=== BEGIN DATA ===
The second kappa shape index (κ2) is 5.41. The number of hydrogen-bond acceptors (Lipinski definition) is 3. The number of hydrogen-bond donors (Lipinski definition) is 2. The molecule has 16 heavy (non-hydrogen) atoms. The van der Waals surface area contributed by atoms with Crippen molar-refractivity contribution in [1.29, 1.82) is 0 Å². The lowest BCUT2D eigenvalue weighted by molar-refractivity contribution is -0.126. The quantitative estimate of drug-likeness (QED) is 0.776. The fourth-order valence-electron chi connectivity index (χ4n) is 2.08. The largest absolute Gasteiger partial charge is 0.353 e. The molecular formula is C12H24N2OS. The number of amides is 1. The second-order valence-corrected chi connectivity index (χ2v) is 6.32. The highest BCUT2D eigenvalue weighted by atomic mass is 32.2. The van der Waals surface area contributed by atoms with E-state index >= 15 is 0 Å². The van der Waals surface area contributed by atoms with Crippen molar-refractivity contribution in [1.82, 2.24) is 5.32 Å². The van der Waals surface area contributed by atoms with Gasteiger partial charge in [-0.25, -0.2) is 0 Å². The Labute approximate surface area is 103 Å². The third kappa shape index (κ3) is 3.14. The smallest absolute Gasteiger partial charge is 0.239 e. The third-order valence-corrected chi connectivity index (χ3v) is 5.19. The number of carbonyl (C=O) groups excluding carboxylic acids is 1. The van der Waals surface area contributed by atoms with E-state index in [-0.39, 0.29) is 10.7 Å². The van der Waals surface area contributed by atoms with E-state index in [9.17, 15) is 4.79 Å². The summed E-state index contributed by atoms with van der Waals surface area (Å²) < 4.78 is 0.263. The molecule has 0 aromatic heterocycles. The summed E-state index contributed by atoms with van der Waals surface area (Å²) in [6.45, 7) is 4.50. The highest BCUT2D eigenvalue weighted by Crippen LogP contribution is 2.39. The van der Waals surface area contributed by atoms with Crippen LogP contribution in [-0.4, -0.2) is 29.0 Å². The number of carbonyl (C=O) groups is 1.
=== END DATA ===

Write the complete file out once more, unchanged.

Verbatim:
The second kappa shape index (κ2) is 5.41. The number of hydrogen-bond acceptors (Lipinski definition) is 3. The number of hydrogen-bond donors (Lipinski definition) is 2. The molecule has 16 heavy (non-hydrogen) atoms. The van der Waals surface area contributed by atoms with Crippen molar-refractivity contribution in [1.29, 1.82) is 0 Å². The lowest BCUT2D eigenvalue weighted by molar-refractivity contribution is -0.126. The quantitative estimate of drug-likeness (QED) is 0.776. The fourth-order valence-electron chi connectivity index (χ4n) is 2.08. The largest absolute Gasteiger partial charge is 0.353 e. The molecular formula is C12H24N2OS. The number of amides is 1. The second-order valence-corrected chi connectivity index (χ2v) is 6.32. The highest BCUT2D eigenvalue weighted by atomic mass is 32.2. The van der Waals surface area contributed by atoms with E-state index >= 15 is 0 Å². The van der Waals surface area contributed by atoms with Crippen molar-refractivity contribution in [1.82, 2.24) is 5.32 Å². The van der Waals surface area contributed by atoms with Gasteiger partial charge in [-0.25, -0.2) is 0 Å². The Labute approximate surface area is 103 Å². The third kappa shape index (κ3) is 3.14. The smallest absolute Gasteiger partial charge is 0.239 e. The third-order valence-corrected chi connectivity index (χ3v) is 5.19. The number of carbonyl (C=O) groups excluding carboxylic acids is 1. The van der Waals surface area contributed by atoms with E-state index in [-0.39, 0.29) is 10.7 Å². The van der Waals surface area contributed by atoms with E-state index in [9.17, 15) is 4.79 Å². The summed E-state index contributed by atoms with van der Waals surface area (Å²) < 4.78 is 0.263. The molecule has 0 aromatic heterocycles. The summed E-state index contributed by atoms with van der Waals surface area (Å²) in [6.45, 7) is 4.50. The highest BCUT2D eigenvalue weighted by Crippen LogP contribution is 2.39. The van der Waals surface area contributed by atoms with Crippen LogP contribution in [-0.4, -0.2) is 29.0 Å². The number of carbonyl (C=O) groups is 1.